Benefits and limitations of the VAT Flat Rate Scheme

The VAT Flat Rate scheme (FRS) has been designed to simplify the way a business accounts for VAT, and in so doing, reduces the administration costs of complying with the VAT legislation.

Using the FRS, you simply pay VAT as a fixed percentage of your VAT inclusive turnover. The actual percentage you use depends on your type of business. The amount of VAT you pay on your business expenses becomes irrelevant to your VAT returns. This is very different to the normal VAT accounting procedure where the VAT you pay to HMRC is the difference between the VAT you charge your customers and the VAT you pay on your purchases.

The scheme is only open to businesses that expect their annual taxable turnover in the next 12 months to be no more than £150,000, excluding VAT. The annual taxable turnover limit is the total of everything that a business sells during the year. It includes standard, reduced rate or zero rate sales and other supplies. It excludes the actual VAT charged, VAT exempt sales and sales of any capital assets.

Once you join the scheme you can continue using the scheme as long as your total business income does not exceed £230,000 in a 12 month period. There are some special rules if the increased turnover is temporary. In the first year of VAT registration traders can reduce the rate they are required to use by 1%.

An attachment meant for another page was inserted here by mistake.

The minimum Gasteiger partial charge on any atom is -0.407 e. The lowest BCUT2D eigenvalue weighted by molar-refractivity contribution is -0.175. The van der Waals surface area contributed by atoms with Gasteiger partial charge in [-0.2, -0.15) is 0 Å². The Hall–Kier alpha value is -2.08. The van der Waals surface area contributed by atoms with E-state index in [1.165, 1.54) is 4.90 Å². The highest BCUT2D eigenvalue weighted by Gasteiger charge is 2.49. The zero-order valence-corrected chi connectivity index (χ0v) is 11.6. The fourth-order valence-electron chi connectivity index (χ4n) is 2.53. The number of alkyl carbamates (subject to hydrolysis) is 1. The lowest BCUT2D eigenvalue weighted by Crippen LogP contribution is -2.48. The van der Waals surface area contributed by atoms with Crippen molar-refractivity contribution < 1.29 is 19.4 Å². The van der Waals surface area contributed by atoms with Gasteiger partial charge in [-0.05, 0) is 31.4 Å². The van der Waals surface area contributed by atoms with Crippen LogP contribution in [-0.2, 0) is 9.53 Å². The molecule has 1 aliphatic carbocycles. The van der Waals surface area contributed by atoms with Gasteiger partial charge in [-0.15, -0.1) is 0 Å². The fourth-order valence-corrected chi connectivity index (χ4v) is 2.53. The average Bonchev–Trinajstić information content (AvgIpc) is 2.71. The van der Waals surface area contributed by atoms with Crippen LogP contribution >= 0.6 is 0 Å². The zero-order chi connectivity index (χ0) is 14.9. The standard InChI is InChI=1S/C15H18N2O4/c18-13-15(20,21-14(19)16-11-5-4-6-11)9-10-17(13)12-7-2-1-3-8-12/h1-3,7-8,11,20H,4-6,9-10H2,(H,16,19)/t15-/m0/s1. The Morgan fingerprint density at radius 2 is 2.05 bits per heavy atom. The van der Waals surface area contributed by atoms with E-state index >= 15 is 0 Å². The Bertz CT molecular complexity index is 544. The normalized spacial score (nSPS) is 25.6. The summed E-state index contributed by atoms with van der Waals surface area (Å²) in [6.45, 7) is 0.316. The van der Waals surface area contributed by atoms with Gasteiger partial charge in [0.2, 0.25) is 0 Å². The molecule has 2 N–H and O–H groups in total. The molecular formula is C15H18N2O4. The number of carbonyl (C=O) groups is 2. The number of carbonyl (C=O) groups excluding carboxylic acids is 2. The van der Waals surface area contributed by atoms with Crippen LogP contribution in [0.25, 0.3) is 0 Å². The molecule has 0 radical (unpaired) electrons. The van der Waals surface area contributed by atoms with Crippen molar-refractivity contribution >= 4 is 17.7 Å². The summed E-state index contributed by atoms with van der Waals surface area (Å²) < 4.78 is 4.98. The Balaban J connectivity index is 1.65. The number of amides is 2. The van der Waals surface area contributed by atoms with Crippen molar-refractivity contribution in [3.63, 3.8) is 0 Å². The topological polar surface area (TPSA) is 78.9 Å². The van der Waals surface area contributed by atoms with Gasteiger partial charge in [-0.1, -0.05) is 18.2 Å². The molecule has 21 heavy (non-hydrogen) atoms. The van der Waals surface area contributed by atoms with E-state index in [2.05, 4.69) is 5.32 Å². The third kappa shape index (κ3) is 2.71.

Planning note

For certain businesses, using the FRS can actually reduce the amount of VAT you pay each quarter. Unfortunately, from 1 April 2017, HMRC introduced a new a ‘limited cost trader’ test. Traders that meet the definition of a ‘limited cost trader’ are required to use a fixed rate of 16.5%. This includes traders who are already using the Flat Rate scheme with many at rates lower than 16.5%. If you are required to use this 16.5% rate it will largely eliminate any monetary advantage of using the scheme.

If you are already using the FRS, or would like to see if changing to this scheme would be advantageous, please call so we can help you consider your options.

Posted in Value Added Tax

Exeter Accountant M J Smith

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